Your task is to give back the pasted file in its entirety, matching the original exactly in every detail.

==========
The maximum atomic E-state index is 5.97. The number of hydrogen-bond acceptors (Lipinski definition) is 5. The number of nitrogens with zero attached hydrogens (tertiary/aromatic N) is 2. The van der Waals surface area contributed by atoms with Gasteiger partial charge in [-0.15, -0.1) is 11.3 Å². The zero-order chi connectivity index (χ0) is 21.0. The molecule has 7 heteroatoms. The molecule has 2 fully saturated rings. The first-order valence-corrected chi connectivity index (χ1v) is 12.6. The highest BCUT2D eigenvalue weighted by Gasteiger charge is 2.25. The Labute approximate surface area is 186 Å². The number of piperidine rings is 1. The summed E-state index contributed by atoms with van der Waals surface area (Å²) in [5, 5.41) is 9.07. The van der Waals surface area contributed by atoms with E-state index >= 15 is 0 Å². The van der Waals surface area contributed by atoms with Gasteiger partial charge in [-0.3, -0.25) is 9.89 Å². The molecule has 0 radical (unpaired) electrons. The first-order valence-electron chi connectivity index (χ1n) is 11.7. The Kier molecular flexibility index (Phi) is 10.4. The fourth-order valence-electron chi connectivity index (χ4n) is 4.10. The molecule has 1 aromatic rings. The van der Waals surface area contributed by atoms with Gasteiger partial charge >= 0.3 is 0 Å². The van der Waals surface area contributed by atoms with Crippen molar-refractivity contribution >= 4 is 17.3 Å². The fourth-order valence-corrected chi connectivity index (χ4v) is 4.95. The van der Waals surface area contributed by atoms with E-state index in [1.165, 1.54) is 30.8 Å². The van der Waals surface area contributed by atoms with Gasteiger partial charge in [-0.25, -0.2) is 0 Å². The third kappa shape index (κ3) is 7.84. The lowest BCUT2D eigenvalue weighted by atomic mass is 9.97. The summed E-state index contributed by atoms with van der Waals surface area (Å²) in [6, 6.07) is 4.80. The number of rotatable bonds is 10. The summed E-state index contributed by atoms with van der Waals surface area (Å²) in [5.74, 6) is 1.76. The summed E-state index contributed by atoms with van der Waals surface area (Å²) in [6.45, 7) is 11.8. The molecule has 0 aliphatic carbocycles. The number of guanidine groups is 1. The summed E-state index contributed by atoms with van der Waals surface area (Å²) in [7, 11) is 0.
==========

The maximum atomic E-state index is 5.97. The number of hydrogen-bond acceptors (Lipinski definition) is 5. The number of nitrogens with zero attached hydrogens (tertiary/aromatic N) is 2. The van der Waals surface area contributed by atoms with Gasteiger partial charge in [-0.15, -0.1) is 11.3 Å². The zero-order chi connectivity index (χ0) is 21.0. The molecule has 7 heteroatoms. The molecule has 2 fully saturated rings. The first-order valence-corrected chi connectivity index (χ1v) is 12.6. The highest BCUT2D eigenvalue weighted by Gasteiger charge is 2.25. The Labute approximate surface area is 186 Å². The number of piperidine rings is 1. The summed E-state index contributed by atoms with van der Waals surface area (Å²) in [5, 5.41) is 9.07. The van der Waals surface area contributed by atoms with E-state index >= 15 is 0 Å². The van der Waals surface area contributed by atoms with Gasteiger partial charge in [-0.3, -0.25) is 9.89 Å². The molecule has 0 radical (unpaired) electrons. The first-order valence-electron chi connectivity index (χ1n) is 11.7. The Kier molecular flexibility index (Phi) is 10.4. The fourth-order valence-electron chi connectivity index (χ4n) is 4.10. The molecule has 1 aromatic rings. The van der Waals surface area contributed by atoms with Gasteiger partial charge >= 0.3 is 0 Å². The van der Waals surface area contributed by atoms with Crippen molar-refractivity contribution >= 4 is 17.3 Å². The fourth-order valence-corrected chi connectivity index (χ4v) is 4.95. The van der Waals surface area contributed by atoms with E-state index in [1.165, 1.54) is 30.8 Å². The van der Waals surface area contributed by atoms with Gasteiger partial charge in [-0.25, -0.2) is 0 Å². The third kappa shape index (κ3) is 7.84. The lowest BCUT2D eigenvalue weighted by atomic mass is 9.97. The summed E-state index contributed by atoms with van der Waals surface area (Å²) in [6, 6.07) is 4.80. The number of rotatable bonds is 10. The summed E-state index contributed by atoms with van der Waals surface area (Å²) in [5.74, 6) is 1.76. The summed E-state index contributed by atoms with van der Waals surface area (Å²) in [6.45, 7) is 11.8. The molecule has 0 aliphatic carbocycles. The number of guanidine groups is 1. The summed E-state index contributed by atoms with van der Waals surface area (Å²) in [7, 11) is 0.